When you are grilling and want the meat to be moist and tender, brining is the answer.
Although you may think you need to thaw your chicken completely before brining it, that is not the case. You can brine frozen chicken as it thaws.
You can brine a whole frozen chicken or frozen pieces of chicken. The size of the chicken or the number of frozen pieces will dictate how long the brining process will take. Make the brining solution, a combination of water, salt, and other ingredients, to your taste. Place your frozen chicken or chicken cuts in the large deep bowl and cover completely with the brine.
Let the chicken thaw in the refrigerator 6-12 hours for chicken cuts and 12-48 hours for a whole chicken. When the chicken is thawed, pour out the brining solution, rinse with clean water, and pat the chicken dry before cooking.
We have detailed explanations of what brining is and why you should do it, how to manage different cuts and sizes of chicken, and recipes for brining solutions below. Keep reading for everything you need to know about brining chickens.
What Is Brining And Why Should I Do It?
Brining is the process of soaking meat in a saltwater bath to add flavor, lock in moisture, and tenderize meat.
The salt in the mix denatures proteins in the meat, basically causing them to untangle and become softer, leading to a tender cut of meat.
Furthermore, soaking frozen meat in cool water is a quick method for thawing safely, and by brining rather than soaking in plain water, you can thaw and add flavor simultaneously.
Any time you are brining a chicken or chicken pieces, you need to consider the safety of your meal.
You should always brine and/or thaw your chicken in the refrigerator to prevent the potential growth of harmful bacteria.
Brining or thawing meats at room temperature can allow bacteria to grow in the food leading to the possibility of food poisoning.
Brining Solution Recipes
The basic ratio for a brine solution is one tablespoon of salt per cup of water. Kosher salt is the best choice for a brine solution, but regular table salt will also work. Many cooks add additional flavors to their brines.
Equal parts sugar and salt add depth and interest to the flavor of your meat. You can use table sugar or mix it up and try honey, brown sugar, or maple syrup.
Although these flavors do not absorb as strongly, you can also add herbs or cut vegetables to the brine. Rosemary, sage, bay leaves, and thyme are excellent herbal additions to your brine.
For a little more zip, consider peppercorns, anise, allspice berries, or cloves. You can even make the brine almost like a stock by adding some garlic and onions.
There is no limit to the creativity you can use in creating layers of flavors in your brine.
Pick your favorites and experiment a little. You may need to boil the water to dissolve the salt, sugar, and any other powdered or crystallized ingredients.
However, you should cool it back to room temperature before adding your chicken. The best way to do this is to boil half the amount of water you need and stir in the salt and sugar until they dissolve.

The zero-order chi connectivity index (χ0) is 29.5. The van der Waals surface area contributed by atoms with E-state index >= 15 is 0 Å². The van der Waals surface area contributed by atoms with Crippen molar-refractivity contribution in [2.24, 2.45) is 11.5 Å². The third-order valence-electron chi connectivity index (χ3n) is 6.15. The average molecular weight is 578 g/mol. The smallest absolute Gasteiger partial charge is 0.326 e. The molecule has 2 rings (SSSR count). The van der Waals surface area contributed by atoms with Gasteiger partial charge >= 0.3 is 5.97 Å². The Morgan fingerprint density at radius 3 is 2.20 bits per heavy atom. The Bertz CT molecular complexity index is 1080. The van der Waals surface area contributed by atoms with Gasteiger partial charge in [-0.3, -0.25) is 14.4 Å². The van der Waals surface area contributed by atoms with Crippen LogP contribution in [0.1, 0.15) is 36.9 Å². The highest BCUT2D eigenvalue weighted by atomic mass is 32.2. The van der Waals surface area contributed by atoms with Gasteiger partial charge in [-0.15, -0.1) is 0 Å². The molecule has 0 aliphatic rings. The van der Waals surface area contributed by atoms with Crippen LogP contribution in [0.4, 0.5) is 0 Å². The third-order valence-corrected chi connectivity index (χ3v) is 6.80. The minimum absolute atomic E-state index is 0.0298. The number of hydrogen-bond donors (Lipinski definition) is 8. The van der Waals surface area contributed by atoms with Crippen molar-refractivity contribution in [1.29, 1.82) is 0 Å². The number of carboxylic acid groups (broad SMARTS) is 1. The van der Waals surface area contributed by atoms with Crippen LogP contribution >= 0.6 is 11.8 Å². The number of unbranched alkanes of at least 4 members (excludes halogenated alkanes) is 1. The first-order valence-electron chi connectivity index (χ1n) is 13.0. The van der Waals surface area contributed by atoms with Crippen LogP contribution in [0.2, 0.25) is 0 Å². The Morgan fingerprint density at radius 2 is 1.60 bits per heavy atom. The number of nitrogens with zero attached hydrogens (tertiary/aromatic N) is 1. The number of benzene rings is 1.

Then you can add ice to quickly cool the mixture and increase the amount of water in the brine.
How To Brine A Frozen Chicken?
Brining a frozen chicken takes some preplanning. Put your chicken in a large pot or bowl and cover it with your brining solution and a lid.
Place the chicken in the refrigerator to thaw and brine at the same time. Depending on the size of your chicken, it could take 8 to 12 hours or more to thaw completely.
Once the chicken is thawed, pour out the brine and rinse the chicken. This removes any excess salt on the surface.
Then pat the chicken dry and cook it as you planned. Your chicken will be tender, juicy, and flavorful.
Brining Frozen Chicken Pieces
In much the same way as bringing a whole frozen chicken, you can brine frozen chicken pieces.
For example, you might want to brine a whole, cut-up chicken or a package of chicken breast, wings, or thighs before you grill them to increase the moisture in each piece.
Place the cut-up chicken pieces in a large pot with a lid and cover with your brining solution. Let the chicken thaw in the refrigerator for 6-8 hours.
You could start brining the chicken in the morning, and it would be ready to cook when you get home from work.
When you are ready to cook, pour out the brine, rinse the chicken pieces and pat dry. Then you can add any additional seasoning that you want and grill or bake your chicken.
Brining Thawed Chicken
If you are brining a whole thawed chicken, you will need to let it sit for 2-3 hours to ensure that the brine solution has the chance to absorb into the meat.
However, if you are using cut-up chicken, you could do a quick brine of just 15-30 minutes if that is all the time you have.
Although it doesn’t need to take all day to brine a thawed chicken, you could let a cut-up chicken or a package of breasts or thighs brine for up to 2 hours for optimal flavor and moisture.
Be sure to rinse and pat dry each piece before you cook to avoid a crunchy layer of salt on the outside.
Dry Brining Creates A Crispy Finish
If you like for your chicken to have a crispy outside and juicy inside, you should try dry brining.
This method works best with thawed chicken, but you can do it with frozen chicken while it is thawing.